GMO has become a buzzword, says Laurie Demeritt, CEO of The Hartman Group, which does research for food companies. Consumers' desire for them falls under what the industry calls the "health halo" – the perception that a food is healthy, she says.

"When we talk about what's the No. 1 trend or long-term change in what's going on in food culture today, we found over the years that consumers are really looking for products that appear or perceive to be fresh, real and less processed," she says.

The fight over food containing genetically modified ingredients has also become a political rallying cry. The U.S. House passed a bill limiting labels for GMO food and a companion bill is expected to be introduced on the Senate side this fall.

"There is a lot of confusion and it's not accidental that there's confusion," says U.S. Rep. Mike Pompeo, R-Kansas, who sponsored the recently passed bill that bars states from passing laws that require GMO labels and instead offers a voluntary federal system.

"There is a group of folks out there who have been trying to tell consumers these foods were unsafe for a long time," Pompeo said. "They've had massive media campaigns to do that. It's been in their own economic self-interest to do that."

In fact, both sides of the GMO labeling debate have economic interests, says Carmen Bain, an associate sociology professor at Iowa State University who has been studying the issue.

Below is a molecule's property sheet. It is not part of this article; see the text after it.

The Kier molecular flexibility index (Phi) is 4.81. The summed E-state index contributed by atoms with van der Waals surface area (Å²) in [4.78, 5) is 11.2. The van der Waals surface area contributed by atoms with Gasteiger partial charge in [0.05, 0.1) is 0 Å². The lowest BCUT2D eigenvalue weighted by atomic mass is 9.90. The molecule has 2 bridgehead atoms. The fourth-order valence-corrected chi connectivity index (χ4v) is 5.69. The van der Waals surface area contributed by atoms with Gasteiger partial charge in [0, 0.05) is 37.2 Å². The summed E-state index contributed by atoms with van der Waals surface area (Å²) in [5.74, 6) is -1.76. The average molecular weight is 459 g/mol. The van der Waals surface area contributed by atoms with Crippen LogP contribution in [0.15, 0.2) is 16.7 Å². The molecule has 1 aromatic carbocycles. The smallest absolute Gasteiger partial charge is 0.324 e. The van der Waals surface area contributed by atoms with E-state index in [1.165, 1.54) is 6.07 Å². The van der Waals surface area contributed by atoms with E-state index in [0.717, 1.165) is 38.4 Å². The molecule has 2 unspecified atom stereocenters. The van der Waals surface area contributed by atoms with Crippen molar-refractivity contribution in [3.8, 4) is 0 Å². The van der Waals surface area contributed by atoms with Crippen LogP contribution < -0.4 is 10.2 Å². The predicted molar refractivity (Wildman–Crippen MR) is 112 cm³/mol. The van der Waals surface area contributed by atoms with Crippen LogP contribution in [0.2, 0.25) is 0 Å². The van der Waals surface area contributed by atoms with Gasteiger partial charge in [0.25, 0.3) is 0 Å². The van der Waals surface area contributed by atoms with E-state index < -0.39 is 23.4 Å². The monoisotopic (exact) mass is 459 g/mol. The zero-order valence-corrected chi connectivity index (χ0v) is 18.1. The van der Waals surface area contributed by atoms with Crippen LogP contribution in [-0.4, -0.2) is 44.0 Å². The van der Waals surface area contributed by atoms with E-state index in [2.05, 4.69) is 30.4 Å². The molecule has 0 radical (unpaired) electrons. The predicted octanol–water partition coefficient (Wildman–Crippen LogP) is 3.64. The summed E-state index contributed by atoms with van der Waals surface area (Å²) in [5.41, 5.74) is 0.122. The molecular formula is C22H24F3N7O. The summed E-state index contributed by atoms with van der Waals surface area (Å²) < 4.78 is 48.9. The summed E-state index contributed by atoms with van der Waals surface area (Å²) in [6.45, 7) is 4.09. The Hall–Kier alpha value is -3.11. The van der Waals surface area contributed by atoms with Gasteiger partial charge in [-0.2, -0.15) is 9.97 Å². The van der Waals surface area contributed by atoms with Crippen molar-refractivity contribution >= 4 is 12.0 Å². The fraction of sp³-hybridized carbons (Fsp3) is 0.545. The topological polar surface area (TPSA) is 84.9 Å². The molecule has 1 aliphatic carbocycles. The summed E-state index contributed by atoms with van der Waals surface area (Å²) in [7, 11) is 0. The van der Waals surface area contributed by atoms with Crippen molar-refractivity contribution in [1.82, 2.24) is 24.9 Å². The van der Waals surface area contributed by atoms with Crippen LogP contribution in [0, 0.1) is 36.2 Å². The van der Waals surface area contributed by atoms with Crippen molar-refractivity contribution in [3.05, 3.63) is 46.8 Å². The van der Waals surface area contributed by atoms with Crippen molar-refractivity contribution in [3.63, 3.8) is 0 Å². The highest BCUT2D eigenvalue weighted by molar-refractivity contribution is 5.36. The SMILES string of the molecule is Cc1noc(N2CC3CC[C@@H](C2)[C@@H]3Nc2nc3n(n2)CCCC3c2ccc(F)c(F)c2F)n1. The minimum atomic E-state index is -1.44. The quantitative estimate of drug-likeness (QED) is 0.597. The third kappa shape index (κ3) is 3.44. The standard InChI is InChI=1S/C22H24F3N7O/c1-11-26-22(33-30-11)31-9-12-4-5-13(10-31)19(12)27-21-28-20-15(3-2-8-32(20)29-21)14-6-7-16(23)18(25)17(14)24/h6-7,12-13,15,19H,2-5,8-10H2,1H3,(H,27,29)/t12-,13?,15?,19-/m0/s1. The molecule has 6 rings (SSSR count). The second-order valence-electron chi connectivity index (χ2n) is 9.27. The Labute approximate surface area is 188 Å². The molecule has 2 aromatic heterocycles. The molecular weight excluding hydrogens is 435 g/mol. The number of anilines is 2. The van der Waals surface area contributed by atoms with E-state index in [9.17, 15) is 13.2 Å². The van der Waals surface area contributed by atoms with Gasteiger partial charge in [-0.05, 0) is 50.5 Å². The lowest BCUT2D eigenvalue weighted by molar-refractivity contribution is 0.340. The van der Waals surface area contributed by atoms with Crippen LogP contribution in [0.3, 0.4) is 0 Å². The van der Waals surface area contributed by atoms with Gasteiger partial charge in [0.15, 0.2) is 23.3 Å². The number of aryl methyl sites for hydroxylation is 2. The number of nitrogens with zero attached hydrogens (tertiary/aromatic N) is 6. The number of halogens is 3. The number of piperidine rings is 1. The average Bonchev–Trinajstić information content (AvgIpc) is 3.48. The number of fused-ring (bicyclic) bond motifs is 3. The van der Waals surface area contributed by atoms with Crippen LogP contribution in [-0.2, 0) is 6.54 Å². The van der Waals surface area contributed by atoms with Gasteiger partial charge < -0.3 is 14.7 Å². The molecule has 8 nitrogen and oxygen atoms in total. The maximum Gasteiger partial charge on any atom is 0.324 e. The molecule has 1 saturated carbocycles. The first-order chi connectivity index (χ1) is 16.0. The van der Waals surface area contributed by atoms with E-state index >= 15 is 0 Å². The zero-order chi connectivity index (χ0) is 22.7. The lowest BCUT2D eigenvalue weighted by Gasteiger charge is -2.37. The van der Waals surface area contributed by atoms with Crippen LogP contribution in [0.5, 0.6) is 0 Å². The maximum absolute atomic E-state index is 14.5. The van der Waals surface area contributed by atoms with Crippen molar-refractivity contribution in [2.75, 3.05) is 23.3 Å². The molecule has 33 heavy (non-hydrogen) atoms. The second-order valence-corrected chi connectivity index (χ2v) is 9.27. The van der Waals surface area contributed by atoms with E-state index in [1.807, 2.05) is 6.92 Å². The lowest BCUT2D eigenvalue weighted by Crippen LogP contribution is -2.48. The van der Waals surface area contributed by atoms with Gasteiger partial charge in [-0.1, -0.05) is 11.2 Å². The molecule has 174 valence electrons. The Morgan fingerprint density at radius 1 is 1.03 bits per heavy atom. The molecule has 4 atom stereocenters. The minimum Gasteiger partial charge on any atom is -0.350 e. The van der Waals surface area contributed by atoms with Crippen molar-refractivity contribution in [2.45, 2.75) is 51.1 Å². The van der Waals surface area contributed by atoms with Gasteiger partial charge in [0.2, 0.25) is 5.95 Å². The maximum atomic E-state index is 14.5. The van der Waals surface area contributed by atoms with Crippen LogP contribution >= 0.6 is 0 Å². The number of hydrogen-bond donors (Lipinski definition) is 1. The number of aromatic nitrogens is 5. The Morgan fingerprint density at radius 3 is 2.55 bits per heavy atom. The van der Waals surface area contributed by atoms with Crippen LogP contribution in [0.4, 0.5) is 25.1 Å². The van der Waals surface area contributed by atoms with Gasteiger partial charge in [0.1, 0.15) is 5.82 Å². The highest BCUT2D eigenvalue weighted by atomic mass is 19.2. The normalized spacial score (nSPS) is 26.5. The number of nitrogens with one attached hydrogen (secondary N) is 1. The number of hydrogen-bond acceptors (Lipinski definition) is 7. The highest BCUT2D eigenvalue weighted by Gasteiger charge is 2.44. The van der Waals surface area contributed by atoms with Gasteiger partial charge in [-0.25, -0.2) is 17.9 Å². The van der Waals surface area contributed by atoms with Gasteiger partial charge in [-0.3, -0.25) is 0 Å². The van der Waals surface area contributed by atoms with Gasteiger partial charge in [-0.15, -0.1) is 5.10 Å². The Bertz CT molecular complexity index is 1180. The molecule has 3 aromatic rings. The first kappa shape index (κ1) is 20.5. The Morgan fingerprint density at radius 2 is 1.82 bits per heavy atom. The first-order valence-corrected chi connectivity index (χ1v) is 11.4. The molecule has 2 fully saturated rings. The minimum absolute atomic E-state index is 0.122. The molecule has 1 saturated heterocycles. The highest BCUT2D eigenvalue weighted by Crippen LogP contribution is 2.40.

"Both sides, all sides, however you like to think about it, have political and economic interests," she says. "They have skin in the game."

Genetically modified organisms were commercialized two decades ago. Most processed foods contain those ingredients, especially anything with corn, soybeans or sugar beets.

But the issue became a popular political cause a few years ago, with states lining up to pass laws that would require the labels. Several failed at the ballot box. Vermont, however, became the first state in the country to pass a bill and it will go into effect next July.

That's exactly what Pompeo's bill is aimed at: trying to pre-empt the state laws and make labeling GMOs voluntary. Monsanto, the global biotech giant, along with big food and beverage companies like Pepsico and Kraft spent millions on lobbying the anti-labeling bill, as the companies fear the labels could keep hurt profits.

Those interests also contributed more than three times in campaign donations to lawmakers than the other side, according to Maplight, which tracks money in politics. Those opposing the bill included environmental, organic and health interests.

Still, the issue isn't really about GMOs, Bain says. Her research shows that GMO labeling has become what social scientists call a "wicked problem," one that is inherently contradictory and can't be solved through scientific fact.

"GMOs is really a proxy for many of the broader social and economic and political concerns that they have, in particular about the agri-food system," Bain says, adding that the concerns include corporate control and industrial-sized food production.

Peggy Lowe is a reporter for Harvest Public Media, a public radio reporting collaboration that focuses on agriculture and food production.